Franz Anton Ledermann
Franz was raised in a town in eastern Germany. The son of Jewish parents, he earned a law degree from Breslau University and a doctorate of jurisprudence from Geneva University in Switzerland. At the age of 35 he married Ilse Luise Citroen, a woman of Dutch-Jewish ancestry. The couple settled in Berlin where Franz had a successful law practice. The Ledermanns had two daughters.
1933-39: The Nazis came to power in January 1933. Ilse's Dutch relatives encouraged the Ledermanns to emigrate to the Netherlands, but Franz was reluctant to begin again in a new country. However, after the Nazis forbad Jewish lawyers to have non-Jewish clients, he decided to leave. The Ledermanns moved to Amsterdam, where they found an apartment on the city's south side. Franz got a Dutch law degree after three more years of schooling.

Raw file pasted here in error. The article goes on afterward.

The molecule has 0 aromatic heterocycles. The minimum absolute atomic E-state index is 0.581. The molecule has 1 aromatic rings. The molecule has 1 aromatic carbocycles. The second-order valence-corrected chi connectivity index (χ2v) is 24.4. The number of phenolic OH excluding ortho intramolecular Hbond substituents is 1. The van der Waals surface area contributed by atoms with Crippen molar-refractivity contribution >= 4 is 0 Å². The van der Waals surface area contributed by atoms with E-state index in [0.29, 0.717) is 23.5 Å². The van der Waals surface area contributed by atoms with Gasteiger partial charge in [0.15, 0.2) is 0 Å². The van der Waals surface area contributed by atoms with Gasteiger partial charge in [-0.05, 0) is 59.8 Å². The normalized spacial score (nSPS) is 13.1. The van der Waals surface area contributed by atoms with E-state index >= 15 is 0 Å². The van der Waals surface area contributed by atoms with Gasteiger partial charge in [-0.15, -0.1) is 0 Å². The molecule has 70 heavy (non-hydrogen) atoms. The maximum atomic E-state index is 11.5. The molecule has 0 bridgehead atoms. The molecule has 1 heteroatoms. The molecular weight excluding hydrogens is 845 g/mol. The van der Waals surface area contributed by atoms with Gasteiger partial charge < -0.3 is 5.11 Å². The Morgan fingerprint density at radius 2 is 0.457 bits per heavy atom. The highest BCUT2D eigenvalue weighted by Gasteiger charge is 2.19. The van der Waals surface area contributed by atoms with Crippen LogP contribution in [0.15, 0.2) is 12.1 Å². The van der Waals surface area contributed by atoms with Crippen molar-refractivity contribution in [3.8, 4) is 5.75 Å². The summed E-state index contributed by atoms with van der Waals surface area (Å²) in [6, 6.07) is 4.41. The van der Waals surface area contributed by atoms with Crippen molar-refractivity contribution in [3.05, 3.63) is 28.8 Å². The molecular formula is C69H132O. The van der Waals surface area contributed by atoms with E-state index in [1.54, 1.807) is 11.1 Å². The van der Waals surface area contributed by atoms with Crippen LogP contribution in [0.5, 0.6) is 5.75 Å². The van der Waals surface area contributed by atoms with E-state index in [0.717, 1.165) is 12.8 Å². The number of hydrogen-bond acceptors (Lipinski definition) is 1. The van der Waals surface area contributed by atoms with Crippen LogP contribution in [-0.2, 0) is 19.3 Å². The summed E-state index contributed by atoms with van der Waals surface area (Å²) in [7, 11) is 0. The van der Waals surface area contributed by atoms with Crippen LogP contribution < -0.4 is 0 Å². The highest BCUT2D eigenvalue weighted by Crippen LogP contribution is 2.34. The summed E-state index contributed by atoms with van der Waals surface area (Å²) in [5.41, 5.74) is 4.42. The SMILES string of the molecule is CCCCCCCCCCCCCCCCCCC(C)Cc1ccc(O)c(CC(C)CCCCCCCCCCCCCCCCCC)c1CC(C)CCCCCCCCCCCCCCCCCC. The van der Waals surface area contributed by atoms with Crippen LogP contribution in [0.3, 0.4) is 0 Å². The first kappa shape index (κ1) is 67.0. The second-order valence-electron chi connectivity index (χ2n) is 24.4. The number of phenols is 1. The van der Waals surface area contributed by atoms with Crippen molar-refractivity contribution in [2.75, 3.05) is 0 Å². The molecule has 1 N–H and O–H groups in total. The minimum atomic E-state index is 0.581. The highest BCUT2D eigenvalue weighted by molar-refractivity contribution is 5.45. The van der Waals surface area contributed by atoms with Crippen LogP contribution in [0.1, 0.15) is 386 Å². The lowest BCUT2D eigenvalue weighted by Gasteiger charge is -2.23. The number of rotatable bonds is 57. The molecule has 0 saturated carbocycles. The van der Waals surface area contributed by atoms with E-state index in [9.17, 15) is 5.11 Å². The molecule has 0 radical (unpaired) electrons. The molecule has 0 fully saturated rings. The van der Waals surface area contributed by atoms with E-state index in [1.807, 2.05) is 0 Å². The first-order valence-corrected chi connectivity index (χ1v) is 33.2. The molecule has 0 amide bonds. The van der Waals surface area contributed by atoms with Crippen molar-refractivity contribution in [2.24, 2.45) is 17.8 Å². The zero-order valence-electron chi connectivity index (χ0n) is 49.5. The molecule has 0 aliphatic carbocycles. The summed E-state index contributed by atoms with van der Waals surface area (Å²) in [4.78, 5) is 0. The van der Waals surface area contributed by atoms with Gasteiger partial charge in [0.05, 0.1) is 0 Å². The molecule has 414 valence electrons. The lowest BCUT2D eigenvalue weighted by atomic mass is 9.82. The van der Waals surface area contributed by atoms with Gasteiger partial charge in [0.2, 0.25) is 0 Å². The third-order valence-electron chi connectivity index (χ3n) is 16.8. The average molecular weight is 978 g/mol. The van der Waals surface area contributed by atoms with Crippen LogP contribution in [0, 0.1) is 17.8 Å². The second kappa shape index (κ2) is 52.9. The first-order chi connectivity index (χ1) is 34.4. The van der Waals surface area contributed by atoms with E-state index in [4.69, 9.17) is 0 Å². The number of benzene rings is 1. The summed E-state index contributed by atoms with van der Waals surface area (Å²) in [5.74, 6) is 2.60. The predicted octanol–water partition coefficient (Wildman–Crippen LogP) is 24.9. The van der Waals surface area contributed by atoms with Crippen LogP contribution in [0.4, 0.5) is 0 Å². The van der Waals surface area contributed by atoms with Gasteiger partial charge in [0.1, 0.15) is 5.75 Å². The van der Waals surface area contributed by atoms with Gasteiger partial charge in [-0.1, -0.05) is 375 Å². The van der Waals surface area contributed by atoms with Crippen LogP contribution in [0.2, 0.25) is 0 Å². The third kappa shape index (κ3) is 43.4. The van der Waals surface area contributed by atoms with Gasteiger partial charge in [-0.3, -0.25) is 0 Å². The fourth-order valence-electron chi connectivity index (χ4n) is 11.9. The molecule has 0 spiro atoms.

1940-44: Franz secured a job with a Dutch lawyer whose clientele was mainly Jewish refugees in the Netherlands. In May 1940 the Germans invaded and occupied the Netherlands. Beginning in 1941 Franz would, from time to time, do legal translations for Amsterdam's Jewish council. This work offered him some protection from deportation. Hoping that those who followed German instructions would not be harmed, he refused to believe the worst rumors about German "work camps," even after the Germans began deporting Jews in 1942.